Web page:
Frank Chodorov is labelled as a thinker of the “old-Right”, at least on Wikipedia, but take a look at some of these quotes from “How Capitalists Help Build Socialism” excerpted from Out of Step. This was posted on the Mises Institute today. I recommend the article, by the way.
The proletariat really never approached the State for privilege; it was actually handed to them by the power-hungry politicians in exchange for their suffrage. Every subsidy to the “poor” (in a democracy) was thought up by a bureaucrat or a candidate for office, the candidate to achieve political preferment, the bureaucrat to improve his prerogatives and his perquisites.
The “poor”, being human, as even the capitalists are, voted for something-for-nothing; it is questionable whether the “poor”, unlike the capitalists, knew that in so doing they were augmenting the power of the State.
Now, the “poor” pay most of the taxes. This is necessarily so, because the national payroll contains most of the wealth of the country and is therefore the most fruitful source of taxation.
So that those who have nothing but their labor to sell pay for the bounties handed to them, as well as for the administration of the handouts, although, to be sure, they believe (and are told) that they are getting something for nothing, that the “rich” pay all the taxes.
Capitalists, on the other hand, gain something by the privileges they enjoy. In the first place, there are loopholes in the tax laws that enable them to avoid paying taxes in proportion to their income. These loopholes are necessarily put into the laws, for the State recognizes that the accumulation of capital must be encouraged or there will be no production to levy on; that is, if there is no capital there cannot be any wages to tax.
Compare Chodorov’s statements with those of Sheldon Richman in his recent article on left-libertarianism in the American Conservative. (I also, very much, recommend this article.)
Workers today are handicapped by an array of regulations, taxes, intellectual-property laws, and business subsidies that on net impede entry to potential alternative employers and self-employment. As well, periodic economic crises set off by government borrowing and Federal Reserve management of money and banking threaten workers with unemployment, putting them further at the mercy of bosses.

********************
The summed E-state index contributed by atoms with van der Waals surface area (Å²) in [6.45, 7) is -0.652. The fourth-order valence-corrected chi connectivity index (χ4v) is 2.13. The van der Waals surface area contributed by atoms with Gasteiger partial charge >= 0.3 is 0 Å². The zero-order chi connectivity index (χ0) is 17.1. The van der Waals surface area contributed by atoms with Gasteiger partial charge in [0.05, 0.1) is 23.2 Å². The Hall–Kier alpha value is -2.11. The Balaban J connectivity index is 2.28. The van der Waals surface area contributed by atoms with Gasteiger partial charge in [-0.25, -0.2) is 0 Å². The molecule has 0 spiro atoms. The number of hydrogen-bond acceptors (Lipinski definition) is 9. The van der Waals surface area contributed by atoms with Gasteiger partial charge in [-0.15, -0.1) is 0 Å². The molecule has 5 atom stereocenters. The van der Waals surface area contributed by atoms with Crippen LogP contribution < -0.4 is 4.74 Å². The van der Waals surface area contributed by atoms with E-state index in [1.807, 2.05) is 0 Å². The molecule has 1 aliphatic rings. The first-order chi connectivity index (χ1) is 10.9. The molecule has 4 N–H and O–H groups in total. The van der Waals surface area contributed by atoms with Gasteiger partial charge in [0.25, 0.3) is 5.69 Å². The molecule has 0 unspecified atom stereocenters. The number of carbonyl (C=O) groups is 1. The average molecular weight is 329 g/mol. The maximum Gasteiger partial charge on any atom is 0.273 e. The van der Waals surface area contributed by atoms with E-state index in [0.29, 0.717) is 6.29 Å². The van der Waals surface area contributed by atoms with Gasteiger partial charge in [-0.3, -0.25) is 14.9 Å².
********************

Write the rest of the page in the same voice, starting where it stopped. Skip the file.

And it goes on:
Competition-inhibiting channelization diminishes workers’ bargaining power, enabling employers to deprive them of a portion of the income they would receive in a freed and fully competitive economy, where employers would have to compete for workers—rather than vice versa—and self-employment free of licensing requirements would offer an escape from wage employment altogether. Of course, self-employment has its risks and wouldn’t be for everyone, but it would be more attractive to more people if government did not make the cost of living, and hence the cost of decent subsistence, artificially high in myriad ways—from building codes and land-use restrictions to product standards, highway subsidies, and government-managed medicine.
The “free-market anti-capitalism” of left-libertarianism is no contradiction, nor is it a recent development. It permeated Tucker’s Liberty, and the identification of worker exploitation harked back at least to Thomas Hodgskin (1787-1869), a free-market radical who was one of the first to apply the term “capitalist” disparagingly to the beneficiaries of government favors bestowed on capital at the expense of labor.
I have not read any other works by Frank Chodorov so perhaps his views changed over time or were made less explicit in his other writings. But after reading this excerpt a couple of days after reading Richman’s article I find quite a bit of similarity in their ideas. Left-libertarianism seems to be a bit controversial within libertarianism but Chodorov’s views don’t seem to stray very far from the basic outline Richman provides.